Contemporary hormonal contraceptives not free from breast cancer risk
medwireNews: A Danish population-based study shows that women who are current or recent users of contemporary hormonal contraceptives have an elevated risk for developing breast cancer relative to those who have never used such measures, but the absolute increase in risk remains small.
In an editorial accompanying the study in The New England Journal of Medicine, David Hunter (University of Oxford, UK) notes that the findings are in line with previous research and show that “a risk that was initially reported with the use of older, often higher-dose formulations, also applies to contemporary formulations of oral contraceptives.”
The researchers and editorialist agree, however, that the elevated breast cancer risk needs to be balanced against the benefits of hormonal contraceptives, which include not only effective contraception but also reduced risks for ovarian, endometrial, and colorectal cancers.
The analysis included nearly 1.8 million Danish women aged 15–49 years between 1995 and 2012 who were followed-up for an average of 10.9 years, during which time 11,517 incident breast cancers were diagnosed.
Current and recent (discontinued within previous 6 months) users of hormonal contraception had a 1.20-fold higher risk for breast cancer relative to never users after adjustment for age, family history of premenopausal disease, history of polycystic ovary syndrome, and other confounding factors, reports the team led by Lina Mørch, from Rigshospitalet in Copenhagen, Denmark.
The risk rose with the duration of use, such that women who had used hormonal contraceptives for less than a year had a 1.09-fold increased risk versus never users whereas those with over 10 years of use had a 1.38-fold higher risk.
Mørch et al also found that the increased risk for breast cancer persisted for at least 5 years after discontinuation among individuals who had used such contraceptive measures for 5 years or more, but not among those who discontinued before this time. The editorialist cautions, however, that this result be regarded as preliminary as “the increase in risk would not have been significant with adjustment for multiple comparisons involving different categories of duration and time since last use.”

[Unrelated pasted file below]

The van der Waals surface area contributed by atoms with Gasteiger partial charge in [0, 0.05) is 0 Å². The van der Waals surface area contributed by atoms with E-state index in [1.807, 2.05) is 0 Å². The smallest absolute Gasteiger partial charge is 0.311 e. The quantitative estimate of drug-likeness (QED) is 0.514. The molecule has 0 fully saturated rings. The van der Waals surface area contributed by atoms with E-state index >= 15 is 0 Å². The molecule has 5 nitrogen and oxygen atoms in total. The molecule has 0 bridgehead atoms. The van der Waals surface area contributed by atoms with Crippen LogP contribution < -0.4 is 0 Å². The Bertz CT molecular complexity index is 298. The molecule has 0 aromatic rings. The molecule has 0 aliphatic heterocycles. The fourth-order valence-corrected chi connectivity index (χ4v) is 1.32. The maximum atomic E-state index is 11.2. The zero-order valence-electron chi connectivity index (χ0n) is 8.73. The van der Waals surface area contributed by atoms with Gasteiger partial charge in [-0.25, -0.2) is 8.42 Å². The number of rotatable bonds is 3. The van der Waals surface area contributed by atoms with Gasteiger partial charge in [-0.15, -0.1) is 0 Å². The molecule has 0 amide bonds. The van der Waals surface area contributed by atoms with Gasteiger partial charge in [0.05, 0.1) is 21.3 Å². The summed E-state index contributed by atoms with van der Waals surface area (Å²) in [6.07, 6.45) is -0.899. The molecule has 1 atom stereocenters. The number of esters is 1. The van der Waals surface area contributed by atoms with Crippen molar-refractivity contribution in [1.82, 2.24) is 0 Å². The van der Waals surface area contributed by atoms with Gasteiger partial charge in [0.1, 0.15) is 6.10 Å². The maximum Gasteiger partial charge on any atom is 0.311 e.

Although there were no major differences in risk with the use of different combined oral contraceptives, women who currently or recently used the oral or intrauterine formulation of the progestin-only contraceptive levonorgestrel were at increased risk for developing breast cancer, with corresponding relative risks of 1.21 and 1.93 compared with never users. There were few breast cancer cases among women using the progestin-only implant or depot medroxyprogesterone acetate, the team reports.
They study authors also calculated the absolute risk difference, finding an overall increase of 13 cases per 100,000 person–years among current and recent users of hormonal contraceptives, which they say equates to “approximately 1 extra breast cancer for every 7690 women using hormonal contraception for 1 year.”
In an independent comment to the press, Michael Jones (The Institute of Cancer Research, London, UK) noted: “While the findings looked at the most up-to-date hormonal contraceptives used in Denmark at the time the study began, that was still a decade or more ago. In that time, new contraceptives, using for example a lower hormone dose, have been introduced.
“It would be interesting to see what effect these have on the association between hormone-based contraception and pre-menopausal breast cancer – but we will have to wait many years for that data.”
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